A recent local study revealed that just how diverse Gordon County’s homeless population is.
According to the survey, conducted by the Georgia Department of Community Affairs and local non-profits last year, an estimated 66 people were homeless in Gordon County in September, and 22 more people were categorized as living in unstable housing (for example: having no water or electricity or sharing a home with others due to economic hardship, according to Roberta Charbonneau of Gordon County Family Connections).
The study, a “point in time” survey, was conducted for a week locally in September 2010. Organizations across the county counted the amount of homeless people who entered local facilities, as well as “hot spots” where homeless are known to gather.
However, what may be even more concerning than a flat number of homeless individuals, is the number of homeless children reported by school social workers.
These school system employees calculate homeless children totals throughout the year.
Calhoun City Schools estimated 208 homeless students from its five schools last year, and Gordon County’s 10 schools identified 433 homeless students as of Nov. 1, according to documents provided by both schools.
The majority of homeless, both county and statewide, are made up of young single mothers with children, according to the NCH. Often, these families are living with other families in poor conditions and work multiple jobs.
Rural homelessness presents unique challenges; finding shelter in a small town or less populated area can be particularly difficult.
In any situation, homelessness can register in several scenarios, such as: someone living on a street corner or someone living in unstable or non-permanent housing, according to National Coalition for the Homeless (NCH), www.nationalhomeless.org.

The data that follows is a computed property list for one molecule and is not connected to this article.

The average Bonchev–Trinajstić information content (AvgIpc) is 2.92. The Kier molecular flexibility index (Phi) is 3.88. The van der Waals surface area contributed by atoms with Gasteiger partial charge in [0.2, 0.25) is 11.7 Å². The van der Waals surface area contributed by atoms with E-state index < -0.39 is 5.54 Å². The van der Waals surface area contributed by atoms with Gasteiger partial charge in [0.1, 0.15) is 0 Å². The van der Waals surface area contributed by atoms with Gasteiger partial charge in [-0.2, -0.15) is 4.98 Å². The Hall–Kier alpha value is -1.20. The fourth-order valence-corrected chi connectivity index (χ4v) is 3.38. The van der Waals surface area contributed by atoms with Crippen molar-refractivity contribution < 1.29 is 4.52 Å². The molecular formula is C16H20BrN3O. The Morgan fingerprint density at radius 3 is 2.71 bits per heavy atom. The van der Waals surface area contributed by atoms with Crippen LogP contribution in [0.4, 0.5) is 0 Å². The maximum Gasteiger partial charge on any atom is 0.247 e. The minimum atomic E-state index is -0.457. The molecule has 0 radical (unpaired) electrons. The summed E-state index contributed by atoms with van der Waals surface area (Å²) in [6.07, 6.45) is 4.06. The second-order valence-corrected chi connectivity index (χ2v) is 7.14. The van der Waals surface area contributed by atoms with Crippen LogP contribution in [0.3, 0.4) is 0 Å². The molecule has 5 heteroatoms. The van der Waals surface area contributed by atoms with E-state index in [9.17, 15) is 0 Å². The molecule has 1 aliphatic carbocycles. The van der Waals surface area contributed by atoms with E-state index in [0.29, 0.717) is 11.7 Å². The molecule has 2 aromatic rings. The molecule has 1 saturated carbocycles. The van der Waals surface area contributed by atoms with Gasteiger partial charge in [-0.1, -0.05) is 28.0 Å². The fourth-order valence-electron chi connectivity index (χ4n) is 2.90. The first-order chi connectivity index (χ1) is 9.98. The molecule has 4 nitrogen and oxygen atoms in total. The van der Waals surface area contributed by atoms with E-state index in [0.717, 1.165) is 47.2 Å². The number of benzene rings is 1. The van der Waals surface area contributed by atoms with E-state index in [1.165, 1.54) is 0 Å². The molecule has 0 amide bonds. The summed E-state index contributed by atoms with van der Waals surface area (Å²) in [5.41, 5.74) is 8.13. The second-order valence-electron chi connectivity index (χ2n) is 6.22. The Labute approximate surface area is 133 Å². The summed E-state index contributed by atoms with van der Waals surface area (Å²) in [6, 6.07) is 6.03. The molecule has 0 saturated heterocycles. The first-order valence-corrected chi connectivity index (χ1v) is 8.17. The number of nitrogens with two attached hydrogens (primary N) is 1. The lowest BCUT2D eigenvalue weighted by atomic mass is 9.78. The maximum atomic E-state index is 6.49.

Currently, there is only one homeless shelter in Gordon County, and it houses only men. The shortage of local shelter space could be solved with one simple solution: another shelter.
However, it’s not that easy. In November’s county interagency meeting, where non-profits gather every month, agencies discussed the need for another shelter, but their biggest obstacle seemed to be finding the money to fund one.
The closest shelters for women right now are in Bartow and Whitefield counties, according to Charbonneau.
Although temporary housing for homeless individuals is limited now, Charbonneau said agencies in the county do offer assistance to those in need.
She said no agency in the county simply hands out money to residents, but they do help in other ways.
“Sometimes they just need gas, other times its clothing or food, and we will issue a voucher to the VAC (Voluntary Action Center),” she said. “If they come into an agency, we will work hard to help them any way we can,” she said.
Those interested in contributing to the cause or learning more about homelessness can contact the VAC at 706-629-7283, the United Way at 706-602-5548 or Family Connection at 706 602-5139.